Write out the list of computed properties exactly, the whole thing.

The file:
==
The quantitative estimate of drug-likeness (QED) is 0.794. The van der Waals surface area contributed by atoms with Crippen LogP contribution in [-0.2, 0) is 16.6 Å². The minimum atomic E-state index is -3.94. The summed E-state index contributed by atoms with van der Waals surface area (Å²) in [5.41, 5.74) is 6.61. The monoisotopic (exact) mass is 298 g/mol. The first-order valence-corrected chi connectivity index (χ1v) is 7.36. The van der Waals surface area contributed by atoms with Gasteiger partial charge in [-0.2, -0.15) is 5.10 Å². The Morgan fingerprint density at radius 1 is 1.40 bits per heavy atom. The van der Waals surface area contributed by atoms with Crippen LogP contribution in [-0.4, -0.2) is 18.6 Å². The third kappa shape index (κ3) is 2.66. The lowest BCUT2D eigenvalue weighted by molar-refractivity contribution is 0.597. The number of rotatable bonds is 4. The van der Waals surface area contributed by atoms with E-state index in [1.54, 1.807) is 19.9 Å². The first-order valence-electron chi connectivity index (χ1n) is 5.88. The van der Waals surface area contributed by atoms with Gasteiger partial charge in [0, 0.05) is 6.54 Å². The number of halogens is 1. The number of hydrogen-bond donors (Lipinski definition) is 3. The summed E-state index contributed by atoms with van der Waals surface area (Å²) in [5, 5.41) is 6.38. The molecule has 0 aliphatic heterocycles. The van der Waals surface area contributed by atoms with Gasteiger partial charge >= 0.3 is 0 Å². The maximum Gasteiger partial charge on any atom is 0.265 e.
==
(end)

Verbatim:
The quantitative estimate of drug-likeness (QED) is 0.794. The van der Waals surface area contributed by atoms with Crippen LogP contribution in [-0.2, 0) is 16.6 Å². The minimum atomic E-state index is -3.94. The summed E-state index contributed by atoms with van der Waals surface area (Å²) in [5.41, 5.74) is 6.61. The monoisotopic (exact) mass is 298 g/mol. The first-order valence-corrected chi connectivity index (χ1v) is 7.36. The van der Waals surface area contributed by atoms with Gasteiger partial charge in [-0.2, -0.15) is 5.10 Å². The Morgan fingerprint density at radius 1 is 1.40 bits per heavy atom. The van der Waals surface area contributed by atoms with Crippen LogP contribution in [-0.4, -0.2) is 18.6 Å². The third kappa shape index (κ3) is 2.66. The lowest BCUT2D eigenvalue weighted by molar-refractivity contribution is 0.597. The number of rotatable bonds is 4. The van der Waals surface area contributed by atoms with E-state index in [1.54, 1.807) is 19.9 Å². The first-order valence-electron chi connectivity index (χ1n) is 5.88. The van der Waals surface area contributed by atoms with Gasteiger partial charge in [0, 0.05) is 6.54 Å². The number of halogens is 1. The number of hydrogen-bond donors (Lipinski definition) is 3. The summed E-state index contributed by atoms with van der Waals surface area (Å²) in [5, 5.41) is 6.38. The molecule has 0 aliphatic heterocycles. The van der Waals surface area contributed by atoms with Gasteiger partial charge >= 0.3 is 0 Å². The maximum Gasteiger partial charge on any atom is 0.265 e.